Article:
By Milissa Holland
Every year elected officials, special interest groups and residents throughout the County gather in the Flagler County Commission’s board chambers to get their three minutes. Three minutes to plead their case on why their priorities are more important than those of others in the room. I have sat through many of these, wondering if these meetings are just a formality or something more. I am referring to our annual legislative delegation meeting, when Florida House and Senate members partly elected by Flagler voters listen to more than two dozen pleas from local concerns.
For the last decade, the delegation was made up of four representatives—two state senators and two State House members. This years was very different. There were just two lawmakers (one senator, one House member). The reason: The 2010 Census, which led to redistricting, giving Flagler fewer representatives but, we hope, more clout. That meant no longer being split up like a wishbone with our representatives.
So now how do we back up what we fought hard for and accomplished? Does having two representatives mean better representation? Think of it this way: previously, House and Senate members weren’t relying on Flagler County voters to hold on to their seat each election cycle. Well, now they are. Who are those two Representatives? Sen. John Thrasher and Rep. Travis Hutson. The same Hutson who defeated me in the race for that seat.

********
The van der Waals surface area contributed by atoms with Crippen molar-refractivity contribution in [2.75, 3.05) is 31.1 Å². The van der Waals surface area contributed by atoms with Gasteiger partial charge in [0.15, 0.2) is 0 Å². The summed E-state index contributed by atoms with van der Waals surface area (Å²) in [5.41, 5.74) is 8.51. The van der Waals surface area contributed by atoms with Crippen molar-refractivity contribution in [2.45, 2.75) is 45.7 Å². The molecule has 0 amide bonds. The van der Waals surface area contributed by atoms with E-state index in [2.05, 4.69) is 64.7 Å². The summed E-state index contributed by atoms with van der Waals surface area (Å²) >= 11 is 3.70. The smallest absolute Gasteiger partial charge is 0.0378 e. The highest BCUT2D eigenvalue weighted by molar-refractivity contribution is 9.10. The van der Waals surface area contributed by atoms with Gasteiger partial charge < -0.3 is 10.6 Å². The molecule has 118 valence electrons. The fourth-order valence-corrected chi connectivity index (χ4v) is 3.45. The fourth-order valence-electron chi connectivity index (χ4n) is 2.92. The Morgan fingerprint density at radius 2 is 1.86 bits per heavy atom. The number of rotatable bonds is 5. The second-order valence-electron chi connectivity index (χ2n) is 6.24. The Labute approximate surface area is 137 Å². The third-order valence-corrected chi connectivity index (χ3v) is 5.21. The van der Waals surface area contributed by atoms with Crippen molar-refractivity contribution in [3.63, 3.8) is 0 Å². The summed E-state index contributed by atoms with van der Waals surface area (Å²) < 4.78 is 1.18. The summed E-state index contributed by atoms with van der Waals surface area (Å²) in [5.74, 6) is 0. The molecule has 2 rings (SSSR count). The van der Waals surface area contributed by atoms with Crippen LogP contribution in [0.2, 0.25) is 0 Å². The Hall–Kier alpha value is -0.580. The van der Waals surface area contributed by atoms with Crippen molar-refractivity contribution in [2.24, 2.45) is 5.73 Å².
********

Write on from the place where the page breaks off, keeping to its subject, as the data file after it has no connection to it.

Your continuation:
And Hutson, along with Thrasher, will be my guests on my inaugural radio show on WNZF Friday. (Call me live from 10 to 11 a.m. at 386/206-WNZF, or 206-9693).
For one hour, in what I hope will be an informal follow-up to that December delegation meeting, we will be delving into the issues that are facing our community. Now, I understand that we will not be able to solve all of our problems in that time period. But it’s a good start. I have always said that a good state lawmaker represents us in two different ways. One is by tackling statewide issues. Another is by managing the local issues of the day directly relevant to the lawmaker’s constituents.